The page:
Dodd-Frank proponents said the legislation puts an end to TBTF because regulators are able to take steps to reduce the likelihood of a major bank failure and the impact of such a failure on the economy.
At a hearing before the House Financial Services Subcommittee on Oversight and Investigation, senior officials from the Fed said the regulator has not yet developed standards to determine whether an institution poses a “grave threat to the financial stability of the U.S.” as laid out by Dodd-Frank or criteria to define what constitutes a threat.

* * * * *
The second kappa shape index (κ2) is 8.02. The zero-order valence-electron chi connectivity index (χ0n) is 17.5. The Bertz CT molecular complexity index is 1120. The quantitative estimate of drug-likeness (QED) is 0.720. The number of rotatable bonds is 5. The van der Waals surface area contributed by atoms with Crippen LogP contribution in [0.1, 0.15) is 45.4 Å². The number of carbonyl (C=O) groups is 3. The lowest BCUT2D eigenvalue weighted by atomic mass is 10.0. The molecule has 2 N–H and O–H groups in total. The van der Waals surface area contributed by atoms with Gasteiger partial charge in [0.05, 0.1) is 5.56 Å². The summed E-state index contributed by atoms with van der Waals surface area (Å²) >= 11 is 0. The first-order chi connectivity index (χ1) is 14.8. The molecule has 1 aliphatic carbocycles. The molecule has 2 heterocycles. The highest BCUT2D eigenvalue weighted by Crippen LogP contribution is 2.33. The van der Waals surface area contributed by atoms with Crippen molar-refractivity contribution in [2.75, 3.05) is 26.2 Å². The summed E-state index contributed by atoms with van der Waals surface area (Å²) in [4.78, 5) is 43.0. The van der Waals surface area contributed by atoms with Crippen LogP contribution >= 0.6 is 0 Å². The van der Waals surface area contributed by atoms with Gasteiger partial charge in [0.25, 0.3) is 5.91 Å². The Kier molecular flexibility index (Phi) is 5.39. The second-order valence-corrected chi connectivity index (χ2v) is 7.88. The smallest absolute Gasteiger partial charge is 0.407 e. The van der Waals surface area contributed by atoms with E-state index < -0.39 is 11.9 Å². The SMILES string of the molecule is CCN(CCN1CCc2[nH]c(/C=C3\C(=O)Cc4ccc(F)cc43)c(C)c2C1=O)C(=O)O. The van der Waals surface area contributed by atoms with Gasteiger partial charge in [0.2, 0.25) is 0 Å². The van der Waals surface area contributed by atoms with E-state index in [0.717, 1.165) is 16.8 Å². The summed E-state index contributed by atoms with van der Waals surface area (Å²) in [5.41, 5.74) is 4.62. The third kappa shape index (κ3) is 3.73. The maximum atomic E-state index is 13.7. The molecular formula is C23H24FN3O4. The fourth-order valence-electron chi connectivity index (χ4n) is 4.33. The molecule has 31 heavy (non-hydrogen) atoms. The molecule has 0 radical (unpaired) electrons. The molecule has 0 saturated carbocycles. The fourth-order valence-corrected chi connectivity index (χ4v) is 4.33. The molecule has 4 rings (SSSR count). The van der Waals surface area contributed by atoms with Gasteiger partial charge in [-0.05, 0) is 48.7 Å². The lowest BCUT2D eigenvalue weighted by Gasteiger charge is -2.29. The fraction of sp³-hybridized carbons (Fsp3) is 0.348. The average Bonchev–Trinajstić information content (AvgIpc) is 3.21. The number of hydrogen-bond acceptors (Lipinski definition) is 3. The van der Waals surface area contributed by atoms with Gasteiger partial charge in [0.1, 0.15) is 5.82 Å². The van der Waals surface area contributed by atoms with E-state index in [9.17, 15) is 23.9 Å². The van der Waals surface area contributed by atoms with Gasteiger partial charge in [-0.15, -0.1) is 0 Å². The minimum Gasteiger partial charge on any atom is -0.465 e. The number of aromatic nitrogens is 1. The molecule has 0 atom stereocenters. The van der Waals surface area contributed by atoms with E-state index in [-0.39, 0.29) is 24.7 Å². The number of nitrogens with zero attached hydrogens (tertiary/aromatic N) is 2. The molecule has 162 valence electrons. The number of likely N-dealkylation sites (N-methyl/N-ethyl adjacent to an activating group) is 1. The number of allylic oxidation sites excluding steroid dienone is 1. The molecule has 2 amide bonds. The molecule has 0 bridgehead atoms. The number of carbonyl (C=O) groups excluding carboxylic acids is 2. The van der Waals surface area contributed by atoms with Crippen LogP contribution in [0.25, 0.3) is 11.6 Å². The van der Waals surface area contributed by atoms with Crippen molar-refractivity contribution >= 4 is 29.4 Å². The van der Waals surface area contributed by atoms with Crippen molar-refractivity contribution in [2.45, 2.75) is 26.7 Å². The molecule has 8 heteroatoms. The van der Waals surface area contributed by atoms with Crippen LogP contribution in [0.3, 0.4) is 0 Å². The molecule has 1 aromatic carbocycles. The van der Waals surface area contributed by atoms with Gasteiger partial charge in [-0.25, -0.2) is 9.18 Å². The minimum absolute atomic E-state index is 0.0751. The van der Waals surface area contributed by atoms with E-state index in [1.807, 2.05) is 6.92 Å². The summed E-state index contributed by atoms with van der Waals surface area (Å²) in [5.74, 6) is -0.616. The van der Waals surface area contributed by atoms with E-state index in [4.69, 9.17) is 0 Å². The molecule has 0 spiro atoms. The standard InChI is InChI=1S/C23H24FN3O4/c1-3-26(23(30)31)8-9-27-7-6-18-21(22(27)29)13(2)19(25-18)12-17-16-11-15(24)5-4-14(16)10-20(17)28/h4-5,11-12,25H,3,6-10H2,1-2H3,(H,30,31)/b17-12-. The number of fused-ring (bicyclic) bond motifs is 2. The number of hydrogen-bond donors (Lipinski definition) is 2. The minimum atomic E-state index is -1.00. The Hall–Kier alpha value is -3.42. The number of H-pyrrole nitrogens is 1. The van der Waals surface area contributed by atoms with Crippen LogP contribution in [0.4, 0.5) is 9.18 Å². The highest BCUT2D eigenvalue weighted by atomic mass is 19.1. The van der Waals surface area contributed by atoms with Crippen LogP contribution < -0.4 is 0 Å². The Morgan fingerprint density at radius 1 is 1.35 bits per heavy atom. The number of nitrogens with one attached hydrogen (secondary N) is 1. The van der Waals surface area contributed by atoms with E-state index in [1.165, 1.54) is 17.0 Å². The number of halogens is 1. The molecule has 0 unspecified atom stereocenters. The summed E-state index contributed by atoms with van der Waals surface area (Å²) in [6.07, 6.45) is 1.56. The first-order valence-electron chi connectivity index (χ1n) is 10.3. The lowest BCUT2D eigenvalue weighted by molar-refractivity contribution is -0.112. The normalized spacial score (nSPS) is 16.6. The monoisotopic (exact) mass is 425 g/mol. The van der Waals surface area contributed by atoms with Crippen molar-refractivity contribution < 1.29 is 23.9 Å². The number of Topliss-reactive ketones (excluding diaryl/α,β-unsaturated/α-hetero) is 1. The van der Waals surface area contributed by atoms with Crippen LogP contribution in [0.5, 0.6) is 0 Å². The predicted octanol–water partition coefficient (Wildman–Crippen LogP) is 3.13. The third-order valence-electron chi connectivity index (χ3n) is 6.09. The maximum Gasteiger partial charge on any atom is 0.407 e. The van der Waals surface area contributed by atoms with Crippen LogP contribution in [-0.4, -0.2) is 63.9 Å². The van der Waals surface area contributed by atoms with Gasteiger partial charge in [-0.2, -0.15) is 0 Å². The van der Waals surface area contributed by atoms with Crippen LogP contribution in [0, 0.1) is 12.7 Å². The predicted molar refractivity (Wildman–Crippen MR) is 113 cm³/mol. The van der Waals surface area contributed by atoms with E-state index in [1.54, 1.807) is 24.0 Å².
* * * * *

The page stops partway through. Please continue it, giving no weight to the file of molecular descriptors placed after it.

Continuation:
“To date, the Fed and the FDIC have not judged a living will deficient,” Patrick McHenry, the chairman of the subcommittee, said. “However, certain federal officials have indicated that the Fed and FDIC are prepared to use their authority under section 165 to impose substantive changes on companies’ structures. Relatedly, under Section 121, some have recently argued that the government should order certain large financial institutions to divest assets or operations — i.e., to ‘break them up’ — as a means of further reducing systemic risk. Large banks, they argue, in part, derive an unfair competitive advantage relative to firms that are not deemed too-big-to-fail because their status allows them to secure lower borrowing costs.”